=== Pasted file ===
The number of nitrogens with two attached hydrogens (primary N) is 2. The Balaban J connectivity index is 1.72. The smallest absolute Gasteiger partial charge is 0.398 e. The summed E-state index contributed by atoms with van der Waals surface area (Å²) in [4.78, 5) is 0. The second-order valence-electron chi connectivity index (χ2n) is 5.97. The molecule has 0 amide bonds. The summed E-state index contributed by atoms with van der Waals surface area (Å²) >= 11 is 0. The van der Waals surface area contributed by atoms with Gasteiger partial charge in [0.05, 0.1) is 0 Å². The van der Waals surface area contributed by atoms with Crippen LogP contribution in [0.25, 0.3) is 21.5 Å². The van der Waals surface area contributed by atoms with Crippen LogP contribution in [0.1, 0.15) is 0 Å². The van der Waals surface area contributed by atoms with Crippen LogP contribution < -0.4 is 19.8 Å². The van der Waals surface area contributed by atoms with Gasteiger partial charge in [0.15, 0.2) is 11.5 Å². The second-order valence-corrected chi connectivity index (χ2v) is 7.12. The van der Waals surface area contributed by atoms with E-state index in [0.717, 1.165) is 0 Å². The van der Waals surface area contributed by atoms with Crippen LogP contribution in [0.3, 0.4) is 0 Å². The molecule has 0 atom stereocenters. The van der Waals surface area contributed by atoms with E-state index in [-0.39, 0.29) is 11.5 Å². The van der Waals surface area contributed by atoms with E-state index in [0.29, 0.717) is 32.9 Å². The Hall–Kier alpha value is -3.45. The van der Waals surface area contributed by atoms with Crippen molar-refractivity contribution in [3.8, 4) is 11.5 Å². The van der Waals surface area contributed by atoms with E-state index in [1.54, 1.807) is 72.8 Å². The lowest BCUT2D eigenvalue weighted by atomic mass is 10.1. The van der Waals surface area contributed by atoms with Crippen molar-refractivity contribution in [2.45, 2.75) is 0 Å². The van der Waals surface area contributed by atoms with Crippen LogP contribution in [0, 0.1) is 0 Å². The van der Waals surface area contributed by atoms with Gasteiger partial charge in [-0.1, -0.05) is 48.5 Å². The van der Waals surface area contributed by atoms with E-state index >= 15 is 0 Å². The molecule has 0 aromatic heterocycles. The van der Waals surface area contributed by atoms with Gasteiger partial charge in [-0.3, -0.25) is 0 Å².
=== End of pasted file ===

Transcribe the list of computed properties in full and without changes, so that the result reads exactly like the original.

The number of nitrogens with two attached hydrogens (primary N) is 2. The Balaban J connectivity index is 1.72. The smallest absolute Gasteiger partial charge is 0.398 e. The summed E-state index contributed by atoms with van der Waals surface area (Å²) in [4.78, 5) is 0. The second-order valence-electron chi connectivity index (χ2n) is 5.97. The molecule has 0 amide bonds. The summed E-state index contributed by atoms with van der Waals surface area (Å²) >= 11 is 0. The van der Waals surface area contributed by atoms with Gasteiger partial charge in [0.05, 0.1) is 0 Å². The van der Waals surface area contributed by atoms with Crippen LogP contribution in [0.25, 0.3) is 21.5 Å². The van der Waals surface area contributed by atoms with Crippen LogP contribution in [0.1, 0.15) is 0 Å². The van der Waals surface area contributed by atoms with Crippen LogP contribution < -0.4 is 19.8 Å². The van der Waals surface area contributed by atoms with Gasteiger partial charge in [0.15, 0.2) is 11.5 Å². The second-order valence-corrected chi connectivity index (χ2v) is 7.12. The van der Waals surface area contributed by atoms with E-state index in [0.717, 1.165) is 0 Å². The van der Waals surface area contributed by atoms with Crippen LogP contribution in [0.3, 0.4) is 0 Å². The molecule has 0 atom stereocenters. The van der Waals surface area contributed by atoms with E-state index in [-0.39, 0.29) is 11.5 Å². The van der Waals surface area contributed by atoms with E-state index in [0.29, 0.717) is 32.9 Å². The Hall–Kier alpha value is -3.45. The van der Waals surface area contributed by atoms with Crippen molar-refractivity contribution in [3.8, 4) is 11.5 Å². The van der Waals surface area contributed by atoms with E-state index in [1.54, 1.807) is 72.8 Å². The lowest BCUT2D eigenvalue weighted by atomic mass is 10.1. The van der Waals surface area contributed by atoms with Crippen molar-refractivity contribution in [2.45, 2.75) is 0 Å². The van der Waals surface area contributed by atoms with Crippen LogP contribution in [0, 0.1) is 0 Å². The van der Waals surface area contributed by atoms with Gasteiger partial charge in [-0.1, -0.05) is 48.5 Å². The van der Waals surface area contributed by atoms with E-state index >= 15 is 0 Å². The molecule has 0 aromatic heterocycles. The van der Waals surface area contributed by atoms with Gasteiger partial charge in [-0.3, -0.25) is 0 Å².